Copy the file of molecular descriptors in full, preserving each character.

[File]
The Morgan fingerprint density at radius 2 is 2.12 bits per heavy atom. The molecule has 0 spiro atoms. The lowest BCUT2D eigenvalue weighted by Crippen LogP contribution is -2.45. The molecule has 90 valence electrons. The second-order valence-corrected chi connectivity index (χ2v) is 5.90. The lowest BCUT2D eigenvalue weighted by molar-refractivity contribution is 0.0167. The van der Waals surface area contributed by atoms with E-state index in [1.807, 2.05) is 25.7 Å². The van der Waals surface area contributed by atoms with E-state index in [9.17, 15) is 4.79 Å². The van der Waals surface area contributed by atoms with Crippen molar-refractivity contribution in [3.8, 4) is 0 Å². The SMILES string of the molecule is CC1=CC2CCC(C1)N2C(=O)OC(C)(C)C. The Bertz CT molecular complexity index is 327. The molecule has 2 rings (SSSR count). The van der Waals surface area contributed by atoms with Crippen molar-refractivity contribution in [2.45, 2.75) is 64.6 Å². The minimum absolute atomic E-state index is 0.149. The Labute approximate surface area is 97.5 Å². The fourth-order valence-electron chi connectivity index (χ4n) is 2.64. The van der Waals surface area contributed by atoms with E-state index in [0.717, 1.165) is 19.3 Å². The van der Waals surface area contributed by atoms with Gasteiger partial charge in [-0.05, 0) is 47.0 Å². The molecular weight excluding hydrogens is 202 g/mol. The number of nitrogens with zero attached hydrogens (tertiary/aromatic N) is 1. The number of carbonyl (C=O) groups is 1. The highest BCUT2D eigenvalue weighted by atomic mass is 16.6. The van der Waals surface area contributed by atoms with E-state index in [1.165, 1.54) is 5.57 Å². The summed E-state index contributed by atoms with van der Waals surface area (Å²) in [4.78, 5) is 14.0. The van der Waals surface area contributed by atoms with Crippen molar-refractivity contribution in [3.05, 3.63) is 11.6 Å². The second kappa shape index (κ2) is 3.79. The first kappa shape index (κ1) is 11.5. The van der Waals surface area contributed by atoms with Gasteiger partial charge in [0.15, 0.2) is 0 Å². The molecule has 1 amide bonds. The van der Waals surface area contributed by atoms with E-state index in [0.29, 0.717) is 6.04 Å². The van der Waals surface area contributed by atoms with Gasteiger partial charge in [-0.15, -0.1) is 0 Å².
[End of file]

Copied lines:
The Morgan fingerprint density at radius 2 is 2.12 bits per heavy atom. The molecule has 0 spiro atoms. The lowest BCUT2D eigenvalue weighted by Crippen LogP contribution is -2.45. The molecule has 90 valence electrons. The second-order valence-corrected chi connectivity index (χ2v) is 5.90. The lowest BCUT2D eigenvalue weighted by molar-refractivity contribution is 0.0167. The van der Waals surface area contributed by atoms with E-state index in [1.807, 2.05) is 25.7 Å². The van der Waals surface area contributed by atoms with E-state index in [9.17, 15) is 4.79 Å². The van der Waals surface area contributed by atoms with Crippen molar-refractivity contribution in [3.8, 4) is 0 Å². The SMILES string of the molecule is CC1=CC2CCC(C1)N2C(=O)OC(C)(C)C. The Bertz CT molecular complexity index is 327. The molecule has 2 rings (SSSR count). The van der Waals surface area contributed by atoms with Crippen molar-refractivity contribution in [2.45, 2.75) is 64.6 Å². The minimum absolute atomic E-state index is 0.149. The Labute approximate surface area is 97.5 Å². The fourth-order valence-electron chi connectivity index (χ4n) is 2.64. The van der Waals surface area contributed by atoms with E-state index in [0.717, 1.165) is 19.3 Å². The van der Waals surface area contributed by atoms with Gasteiger partial charge in [-0.05, 0) is 47.0 Å². The molecular weight excluding hydrogens is 202 g/mol. The number of nitrogens with zero attached hydrogens (tertiary/aromatic N) is 1. The number of carbonyl (C=O) groups is 1. The highest BCUT2D eigenvalue weighted by atomic mass is 16.6. The van der Waals surface area contributed by atoms with E-state index in [1.165, 1.54) is 5.57 Å². The summed E-state index contributed by atoms with van der Waals surface area (Å²) in [4.78, 5) is 14.0. The van der Waals surface area contributed by atoms with Crippen molar-refractivity contribution in [3.05, 3.63) is 11.6 Å². The second kappa shape index (κ2) is 3.79. The first kappa shape index (κ1) is 11.5. The van der Waals surface area contributed by atoms with Gasteiger partial charge in [0.15, 0.2) is 0 Å². The molecule has 1 amide bonds. The van der Waals surface area contributed by atoms with E-state index in [0.29, 0.717) is 6.04 Å². The van der Waals surface area contributed by atoms with Gasteiger partial charge in [-0.15, -0.1) is 0 Å².